A Flat Place

Noreen Masud author

Format:Paperback

Publisher:Penguin Books Ltd

Published:4th Apr '24

£10.99

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A Flat Place cover

SHORTLISTED FOR THE SUNDAY TIMES YOUNG WRITER OF THE YEAR AWARD 2024
SHORTLISTED FOR THE WOMEN’S PRIZE FOR NON-FICTION 2024
SHORTLISTED FOR THE JHALAK PRIZE 2024
SHORTLISTED FOR THE ONDAATJE PRIZE 2024
BOOK OF THE YEAR 2023 ACCORDING TO THE GUARDIAN, SUNDAY TIMES, NEW YORKER


Raw and radical, strange and beguiling -
a love letter to Britain's breathtaking flatlands, from Orford Ness to Orkney, and a reckoning with the painful, hidden histories they contain

'Expansive and arresting' Financial Times

'Sharp, subtle and very moving' Robert Macfarlane

Noreen Masud has always loved flat landscapes - their stark beauty, their formidable calm, their refusal to cooperate with the human gaze. They reflect her inner world: the 'flat place' she carries inside herself, emotional numbness and memory loss as symptoms of childhood trauma. But as much as Britain's landscapes provide solace for suffering, they are also uneasy places for a Scottish-Pakistani woman, representing both an inheritance and a dispossession.

Pursuing this paradox across the wide open plains that she loves, Noreen weaves her impressions of the natural world with the poetry, folklore and history of the land, and with recollections of her own early life, rendering a startlingly strange, vivid and intimate account of a post-traumatic, post-colonial landscape - a seemingly flat and motionless place which is nevertheless defiantly alive.

'Beautifully written and elegantly constructed' Kamila Shamsie

'A Flat Place reminds us that there is hope in the smallest of gestures' Sara Ahmed

It would be easy to assume that A Flat Place, dealing as it does in the currency of trauma, racism and exile, is a bleak book. But this memoir is too interested in what it means and how feels to be alive in a landscape to be anything other than arresting and memorable... Masud characterises with sly humour "the proper nature people", with maps in plastic pockets round their necks... In the flatlands of Britain, and in the memories they evoke of the flat places of Pakistan, Masud both finds a way to comprehend her own story and establishes a strong voice that confirms her as a significant chronicler of personal and national experience... A Flat Place is a slim volume, but that belies its expansive scope * Financial Times *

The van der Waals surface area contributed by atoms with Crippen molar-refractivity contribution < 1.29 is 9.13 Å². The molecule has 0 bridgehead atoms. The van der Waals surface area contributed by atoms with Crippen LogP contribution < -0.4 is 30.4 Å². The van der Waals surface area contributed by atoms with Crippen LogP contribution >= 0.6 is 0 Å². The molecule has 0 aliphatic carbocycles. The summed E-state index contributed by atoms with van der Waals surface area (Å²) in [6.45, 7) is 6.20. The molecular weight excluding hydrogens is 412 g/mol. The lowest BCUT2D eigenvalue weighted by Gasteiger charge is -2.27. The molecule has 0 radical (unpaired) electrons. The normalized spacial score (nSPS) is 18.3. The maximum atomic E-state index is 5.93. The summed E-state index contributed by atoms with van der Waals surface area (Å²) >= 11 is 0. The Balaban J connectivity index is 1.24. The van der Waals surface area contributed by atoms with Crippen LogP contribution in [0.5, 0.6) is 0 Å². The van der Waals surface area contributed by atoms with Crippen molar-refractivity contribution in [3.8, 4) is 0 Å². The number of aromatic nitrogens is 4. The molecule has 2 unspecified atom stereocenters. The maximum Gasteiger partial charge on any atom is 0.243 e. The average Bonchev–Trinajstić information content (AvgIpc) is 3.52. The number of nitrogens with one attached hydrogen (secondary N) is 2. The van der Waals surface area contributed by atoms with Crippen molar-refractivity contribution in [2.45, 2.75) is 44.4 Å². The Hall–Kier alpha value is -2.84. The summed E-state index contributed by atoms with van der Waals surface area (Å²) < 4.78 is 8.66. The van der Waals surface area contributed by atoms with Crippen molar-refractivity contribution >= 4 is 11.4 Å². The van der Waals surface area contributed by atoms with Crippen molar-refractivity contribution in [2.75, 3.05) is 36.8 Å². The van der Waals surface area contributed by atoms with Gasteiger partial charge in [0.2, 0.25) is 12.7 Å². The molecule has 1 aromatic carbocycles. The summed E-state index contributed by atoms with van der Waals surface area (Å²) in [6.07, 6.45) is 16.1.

Masud's moving work of nature writing is grounded in a vital impulse: our need to bring suffering of all kinds out into the light -- India Bourke * New Statesman *
Nature writing can feel a bit samey [but] Noreen Masud offers a powerful antidote . . . A journey into flatness might sound like a tough sell, but this is so worth it. The whole book is zingily fresh * Sunday Times, 'Best Books of 2023' *
Stark, careful, enlightening -- Jenn Ashworth * Guardian, '2023 Summer Reads' *
A domineering father . . . features in Noreen Masud’s lyrical, melancholyA Flat Place, in which the author travels to some of Britain’s starkest landscapes, including Morecambe Bay, Orford Ness and Orkney, while reflecting on themes of exile, heritage and her troubled childhood in Lahore, Pakistan * Guardian, 'Best Memoirs and Biographies of 2023' *
Flat lands are overlooked, the bearers of our inattention. Moors, deserts, floodplains, fens alike have too often been effaced to the point of invisibility. In A Flat Place, Noreen Masud makes brilliantly good this lack; her book fathoms the depths of such landscapes, and their curious abilities to archive and erase, to unsettle and to console. In her prose, terrains of the spirit and the earth begin to slip over one another, like acetate sheets seeking a match. Sharply, subtly and very movingly, Masud thinkswith places, seeking as she does to find a way back into, and then out of, the traumas of her early life -- Robert Macfarlane, author of 'The Old Ways'
A beguiling mix of landscape and memory . . . utterly original and haunting. Her beautiful and tender prose inducts one into a completely new way of seeing the world – a vision that is absorbing, evocative and memorable
A beautifully written and elegantly constructed work that takes the author’s love for an usual kind of landscape and moves it into the most unexpected and thought provoking directions
Haunting and generous, beautifully written, revealing and refusing in the best ways - this book is a gift to all who have experienced complex trauma, all who seek the long view, all who crave solitude as we do community, all who see in flat landscapes the chance to reflect on the depths of the self as it heals -- Preti Taneja, author of 'Aftermath'